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1. For our holiday, we flew into Tokyo Haneda Airport and spent the first three days in Tokyo. Apart from the major points of interest, we also visited this statue here. What is the name of this Japanese monster, which has a host of movies under its scaly belt and has been known to bring both danger and salvation?
2. Another rewarding trip was the one up this structure, all the way to the viewing gallery, which would have allowed us to see as far as Mount Fuji, had it not been foggy. What is the name of this Tokyo landmark?
3. After three days in Tokyo, we took a bullet train to Kyoto, the old imperial city and former capital of Japan. Compared to fast-lived, bustling Tokyo, Kyoto felt almost serene. The weather cleared up, and we visited this famous point of interest, Kinkaku-ji. By what name is it most commonly referred to in English?
4. While in Kyoto, we allowed ourselves one particular luxury: We booked a table at a very traditional Japanese restaurant and had this delicious and aesthetically pleasing 11-course Japanese dinner. The equivalent of Western haute cuisine, what is this cuisine style called?
5. After Kyoto, our next stop was a bustling metropolis not too far away. The second largest metropolitan area in Japan, a treasure trove for street food enthusiasts, and chosen as the venue for the 2025 Expo while we were there, which city am I talking about?
6. We went on an overnight trip to the Kii Peninsula to visit the huge temple settlement on Mount Koya (Koyasan), a UNESCO World Heritage Site, staying in one of the sub-temples providing lodgings not just for pilgrims but for tourists, too. Among the many sights in the town is the area pictured here: what is it?
7. After returning from Koyasan and taking a trip to Nara the day after, we hopped on another bullet train and traveled on toward Hiroshima. But we interrupted our journey for a few hours to visit this beautiful and famous white castle. Do you know which one it is?
8. After our stint visiting the white castle, we took the next train to Hiroshima. Hiroshima has recovered remarkably well from its traumatic past, which is preserved in an area known as the Peace Memorial Park. The building pictured is commonly called the Atomic Bomb Dome. Located almost exactly below the bomb's hypocenter, this structure was the only one left standing when the bomb was dropped, and it has been preserved exactly the way the bomb left it ever since. But what was the name of the building before it became a monument to peace and nuclear non-proliferation?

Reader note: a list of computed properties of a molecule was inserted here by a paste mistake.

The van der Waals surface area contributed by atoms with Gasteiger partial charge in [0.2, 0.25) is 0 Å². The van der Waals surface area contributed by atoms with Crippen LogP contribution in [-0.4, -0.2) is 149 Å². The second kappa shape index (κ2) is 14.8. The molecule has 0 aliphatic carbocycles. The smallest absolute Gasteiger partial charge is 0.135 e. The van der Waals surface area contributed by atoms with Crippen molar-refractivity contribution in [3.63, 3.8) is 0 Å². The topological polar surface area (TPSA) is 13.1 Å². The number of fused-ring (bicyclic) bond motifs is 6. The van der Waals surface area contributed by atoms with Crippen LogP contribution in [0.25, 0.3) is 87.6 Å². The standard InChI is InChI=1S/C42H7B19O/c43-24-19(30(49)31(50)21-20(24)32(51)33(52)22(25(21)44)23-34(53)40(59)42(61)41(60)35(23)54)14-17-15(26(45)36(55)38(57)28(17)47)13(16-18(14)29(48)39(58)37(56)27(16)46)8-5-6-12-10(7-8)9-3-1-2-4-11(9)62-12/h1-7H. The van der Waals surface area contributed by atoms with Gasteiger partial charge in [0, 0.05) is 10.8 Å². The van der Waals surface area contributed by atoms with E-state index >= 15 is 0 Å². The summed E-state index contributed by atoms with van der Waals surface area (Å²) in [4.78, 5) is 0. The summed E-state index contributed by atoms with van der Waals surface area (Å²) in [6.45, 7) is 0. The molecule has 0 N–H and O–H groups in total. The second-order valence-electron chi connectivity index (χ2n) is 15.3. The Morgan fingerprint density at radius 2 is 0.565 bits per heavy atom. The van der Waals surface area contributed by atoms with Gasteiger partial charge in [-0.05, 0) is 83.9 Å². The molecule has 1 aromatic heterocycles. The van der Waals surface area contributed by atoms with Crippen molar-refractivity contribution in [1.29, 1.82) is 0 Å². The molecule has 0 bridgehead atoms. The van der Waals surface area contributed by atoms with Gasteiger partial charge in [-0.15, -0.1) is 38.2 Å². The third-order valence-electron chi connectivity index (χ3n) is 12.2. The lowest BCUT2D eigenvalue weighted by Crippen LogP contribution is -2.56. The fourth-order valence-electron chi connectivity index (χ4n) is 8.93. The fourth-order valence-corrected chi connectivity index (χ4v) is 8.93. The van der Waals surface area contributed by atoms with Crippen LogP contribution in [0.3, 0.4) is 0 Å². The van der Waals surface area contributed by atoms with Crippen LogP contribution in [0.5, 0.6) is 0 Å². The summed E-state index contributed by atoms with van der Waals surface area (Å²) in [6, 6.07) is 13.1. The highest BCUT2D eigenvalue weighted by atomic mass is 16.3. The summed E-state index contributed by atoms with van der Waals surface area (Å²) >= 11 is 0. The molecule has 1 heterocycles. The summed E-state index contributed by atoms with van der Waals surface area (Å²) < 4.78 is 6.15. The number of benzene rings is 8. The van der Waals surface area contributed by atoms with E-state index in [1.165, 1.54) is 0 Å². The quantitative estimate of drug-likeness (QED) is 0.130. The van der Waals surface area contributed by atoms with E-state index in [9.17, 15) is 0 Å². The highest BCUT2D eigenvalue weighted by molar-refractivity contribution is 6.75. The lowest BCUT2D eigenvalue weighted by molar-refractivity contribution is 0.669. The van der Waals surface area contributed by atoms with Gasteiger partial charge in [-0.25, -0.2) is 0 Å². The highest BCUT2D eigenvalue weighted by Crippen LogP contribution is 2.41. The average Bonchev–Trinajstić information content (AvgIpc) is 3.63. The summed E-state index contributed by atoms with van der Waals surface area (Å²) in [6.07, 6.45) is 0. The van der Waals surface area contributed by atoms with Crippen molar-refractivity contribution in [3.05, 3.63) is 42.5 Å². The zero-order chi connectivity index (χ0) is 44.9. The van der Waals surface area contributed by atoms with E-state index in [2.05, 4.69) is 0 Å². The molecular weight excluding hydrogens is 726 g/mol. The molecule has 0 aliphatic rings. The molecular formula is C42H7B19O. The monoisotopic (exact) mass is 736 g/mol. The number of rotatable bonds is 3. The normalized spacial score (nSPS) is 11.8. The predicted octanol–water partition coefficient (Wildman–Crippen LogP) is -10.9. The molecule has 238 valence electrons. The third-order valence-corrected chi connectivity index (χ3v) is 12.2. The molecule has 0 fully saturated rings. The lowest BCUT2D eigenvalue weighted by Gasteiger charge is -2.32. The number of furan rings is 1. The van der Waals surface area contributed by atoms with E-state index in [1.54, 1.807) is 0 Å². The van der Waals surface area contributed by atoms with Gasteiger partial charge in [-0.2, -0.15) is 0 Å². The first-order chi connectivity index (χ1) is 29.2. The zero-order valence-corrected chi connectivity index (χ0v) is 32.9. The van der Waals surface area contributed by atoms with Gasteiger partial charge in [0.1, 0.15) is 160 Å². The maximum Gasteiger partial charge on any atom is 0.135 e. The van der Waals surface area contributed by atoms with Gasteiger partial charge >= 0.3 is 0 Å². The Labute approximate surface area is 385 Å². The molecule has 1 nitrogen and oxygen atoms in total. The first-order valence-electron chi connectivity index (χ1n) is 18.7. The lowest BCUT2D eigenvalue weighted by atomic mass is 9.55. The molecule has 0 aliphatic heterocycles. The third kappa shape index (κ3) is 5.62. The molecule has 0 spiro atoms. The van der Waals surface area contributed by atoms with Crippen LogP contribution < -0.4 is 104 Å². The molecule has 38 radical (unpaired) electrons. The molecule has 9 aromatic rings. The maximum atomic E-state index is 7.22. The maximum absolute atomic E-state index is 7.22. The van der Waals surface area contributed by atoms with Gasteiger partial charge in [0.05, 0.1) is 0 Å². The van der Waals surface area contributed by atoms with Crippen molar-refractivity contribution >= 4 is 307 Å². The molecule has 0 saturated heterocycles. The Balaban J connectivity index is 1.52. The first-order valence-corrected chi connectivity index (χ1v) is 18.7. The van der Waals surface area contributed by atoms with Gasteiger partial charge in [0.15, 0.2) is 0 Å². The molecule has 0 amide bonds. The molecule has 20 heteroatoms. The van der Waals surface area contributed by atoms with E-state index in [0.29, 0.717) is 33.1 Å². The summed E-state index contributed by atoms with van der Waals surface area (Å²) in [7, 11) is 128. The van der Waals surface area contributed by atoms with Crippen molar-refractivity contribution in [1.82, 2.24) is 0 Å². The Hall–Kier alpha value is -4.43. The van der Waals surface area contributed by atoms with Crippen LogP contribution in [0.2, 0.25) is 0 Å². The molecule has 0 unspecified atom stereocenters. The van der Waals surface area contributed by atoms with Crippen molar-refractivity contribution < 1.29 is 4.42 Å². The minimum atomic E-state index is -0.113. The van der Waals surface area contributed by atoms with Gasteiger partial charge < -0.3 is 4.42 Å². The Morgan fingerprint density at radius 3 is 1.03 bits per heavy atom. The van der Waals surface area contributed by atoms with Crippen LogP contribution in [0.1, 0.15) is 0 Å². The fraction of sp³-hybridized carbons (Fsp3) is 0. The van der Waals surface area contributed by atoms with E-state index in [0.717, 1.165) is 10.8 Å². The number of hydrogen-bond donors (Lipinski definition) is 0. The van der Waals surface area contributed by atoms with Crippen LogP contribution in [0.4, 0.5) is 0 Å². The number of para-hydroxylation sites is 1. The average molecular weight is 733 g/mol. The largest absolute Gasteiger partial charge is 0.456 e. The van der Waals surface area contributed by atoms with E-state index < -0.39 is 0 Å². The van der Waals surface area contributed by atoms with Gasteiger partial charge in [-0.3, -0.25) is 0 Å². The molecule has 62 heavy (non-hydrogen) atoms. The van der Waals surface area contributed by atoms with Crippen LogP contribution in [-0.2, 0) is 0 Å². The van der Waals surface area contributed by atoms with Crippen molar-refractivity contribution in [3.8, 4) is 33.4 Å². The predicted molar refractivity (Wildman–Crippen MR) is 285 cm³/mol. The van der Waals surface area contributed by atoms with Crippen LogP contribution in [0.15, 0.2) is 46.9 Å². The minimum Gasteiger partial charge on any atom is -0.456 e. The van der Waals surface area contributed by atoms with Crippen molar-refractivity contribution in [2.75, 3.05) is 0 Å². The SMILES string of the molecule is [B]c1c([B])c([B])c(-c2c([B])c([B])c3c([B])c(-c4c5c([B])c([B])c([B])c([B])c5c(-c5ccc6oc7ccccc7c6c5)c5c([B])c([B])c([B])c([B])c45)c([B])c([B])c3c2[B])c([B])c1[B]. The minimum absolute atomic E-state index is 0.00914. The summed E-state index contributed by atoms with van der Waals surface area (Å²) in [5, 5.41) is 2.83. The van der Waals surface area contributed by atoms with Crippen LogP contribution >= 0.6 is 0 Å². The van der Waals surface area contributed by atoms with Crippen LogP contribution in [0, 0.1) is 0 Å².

9. Our last stop before returning all the way to Tokyo was the sixth largest city in Japan, situated on the northern shore of Kyushu and generally regarded as the most western-oriented city of the country. Famous for Hakata ramen and the gigantic Canal City shopping mall and bordered on three sides by mountains and on one side by the sea, it is is not surprising that it has repeatedly been praised for its high quality of life. Which city is it?
10. Returning to Tokyo for the last two days of our trip, we took it slower than before, trying to decelerate to lessen the reverse cultural shock we would certainly experience on our return to Europe. That is why the last point of interest we visited was not a shrine or temple or museum but this quirky pop culture-related, steampunky public art sculpture. Named after the legendary Japanese animation film studio that gave us "My Neighbor Totoro," "Princess Mononoke," "Spirited Away," and "Howl's Moving Castle," this installation is generally known as the "Giant _____ Clock".
Source: Author PearlQ19
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